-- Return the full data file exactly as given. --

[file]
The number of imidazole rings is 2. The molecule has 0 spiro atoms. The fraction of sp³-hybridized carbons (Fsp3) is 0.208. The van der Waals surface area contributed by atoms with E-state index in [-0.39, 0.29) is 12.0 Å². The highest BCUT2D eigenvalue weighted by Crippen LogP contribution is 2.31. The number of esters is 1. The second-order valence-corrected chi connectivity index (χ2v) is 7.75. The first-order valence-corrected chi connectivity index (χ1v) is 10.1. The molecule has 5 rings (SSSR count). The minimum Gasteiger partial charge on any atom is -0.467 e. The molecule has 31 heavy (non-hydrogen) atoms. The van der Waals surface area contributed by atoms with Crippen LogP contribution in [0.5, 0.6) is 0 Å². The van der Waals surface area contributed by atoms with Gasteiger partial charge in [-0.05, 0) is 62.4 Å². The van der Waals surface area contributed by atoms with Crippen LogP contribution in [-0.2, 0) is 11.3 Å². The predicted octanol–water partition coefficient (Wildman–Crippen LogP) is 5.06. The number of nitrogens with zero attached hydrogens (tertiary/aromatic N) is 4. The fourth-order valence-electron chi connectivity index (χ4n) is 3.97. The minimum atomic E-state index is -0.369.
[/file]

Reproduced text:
The number of imidazole rings is 2. The molecule has 0 spiro atoms. The fraction of sp³-hybridized carbons (Fsp3) is 0.208. The van der Waals surface area contributed by atoms with E-state index in [-0.39, 0.29) is 12.0 Å². The highest BCUT2D eigenvalue weighted by Crippen LogP contribution is 2.31. The number of esters is 1. The second-order valence-corrected chi connectivity index (χ2v) is 7.75. The first-order valence-corrected chi connectivity index (χ1v) is 10.1. The molecule has 5 rings (SSSR count). The minimum Gasteiger partial charge on any atom is -0.467 e. The molecule has 31 heavy (non-hydrogen) atoms. The van der Waals surface area contributed by atoms with Crippen LogP contribution in [0.5, 0.6) is 0 Å². The van der Waals surface area contributed by atoms with Gasteiger partial charge in [-0.05, 0) is 62.4 Å². The van der Waals surface area contributed by atoms with Crippen LogP contribution in [-0.2, 0) is 11.3 Å². The predicted octanol–water partition coefficient (Wildman–Crippen LogP) is 5.06. The number of nitrogens with zero attached hydrogens (tertiary/aromatic N) is 4. The fourth-order valence-electron chi connectivity index (χ4n) is 3.97. The minimum atomic E-state index is -0.369.